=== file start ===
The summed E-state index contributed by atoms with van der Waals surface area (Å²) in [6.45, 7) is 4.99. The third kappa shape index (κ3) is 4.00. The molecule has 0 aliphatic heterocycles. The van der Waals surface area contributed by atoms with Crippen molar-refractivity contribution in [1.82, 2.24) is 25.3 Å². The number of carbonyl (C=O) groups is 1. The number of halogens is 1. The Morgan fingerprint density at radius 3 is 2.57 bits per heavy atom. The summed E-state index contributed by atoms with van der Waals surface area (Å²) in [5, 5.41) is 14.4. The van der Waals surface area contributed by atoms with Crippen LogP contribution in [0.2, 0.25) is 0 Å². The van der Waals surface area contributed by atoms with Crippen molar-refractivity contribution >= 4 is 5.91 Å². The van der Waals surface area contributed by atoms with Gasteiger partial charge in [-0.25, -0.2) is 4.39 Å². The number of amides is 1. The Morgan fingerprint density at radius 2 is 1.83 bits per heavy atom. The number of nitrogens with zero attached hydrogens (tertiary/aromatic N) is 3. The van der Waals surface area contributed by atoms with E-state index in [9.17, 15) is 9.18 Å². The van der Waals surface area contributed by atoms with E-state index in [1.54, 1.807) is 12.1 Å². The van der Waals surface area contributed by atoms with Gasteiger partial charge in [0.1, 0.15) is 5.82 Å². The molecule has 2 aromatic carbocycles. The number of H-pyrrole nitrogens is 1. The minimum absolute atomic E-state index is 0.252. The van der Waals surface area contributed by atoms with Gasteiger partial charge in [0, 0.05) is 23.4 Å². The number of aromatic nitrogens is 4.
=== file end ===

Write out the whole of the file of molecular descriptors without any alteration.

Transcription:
The summed E-state index contributed by atoms with van der Waals surface area (Å²) in [6.45, 7) is 4.99. The third kappa shape index (κ3) is 4.00. The molecule has 0 aliphatic heterocycles. The van der Waals surface area contributed by atoms with Crippen molar-refractivity contribution in [1.82, 2.24) is 25.3 Å². The number of carbonyl (C=O) groups is 1. The number of halogens is 1. The Morgan fingerprint density at radius 3 is 2.57 bits per heavy atom. The summed E-state index contributed by atoms with van der Waals surface area (Å²) in [5, 5.41) is 14.4. The van der Waals surface area contributed by atoms with Crippen LogP contribution in [0.2, 0.25) is 0 Å². The van der Waals surface area contributed by atoms with Crippen molar-refractivity contribution >= 4 is 5.91 Å². The van der Waals surface area contributed by atoms with Gasteiger partial charge in [-0.25, -0.2) is 4.39 Å². The number of amides is 1. The Morgan fingerprint density at radius 2 is 1.83 bits per heavy atom. The number of nitrogens with zero attached hydrogens (tertiary/aromatic N) is 3. The van der Waals surface area contributed by atoms with E-state index in [9.17, 15) is 9.18 Å². The van der Waals surface area contributed by atoms with E-state index in [1.54, 1.807) is 12.1 Å². The van der Waals surface area contributed by atoms with Gasteiger partial charge in [0.1, 0.15) is 5.82 Å². The molecule has 2 aromatic carbocycles. The number of H-pyrrole nitrogens is 1. The minimum absolute atomic E-state index is 0.252. The van der Waals surface area contributed by atoms with Gasteiger partial charge in [0, 0.05) is 23.4 Å². The number of aromatic nitrogens is 4.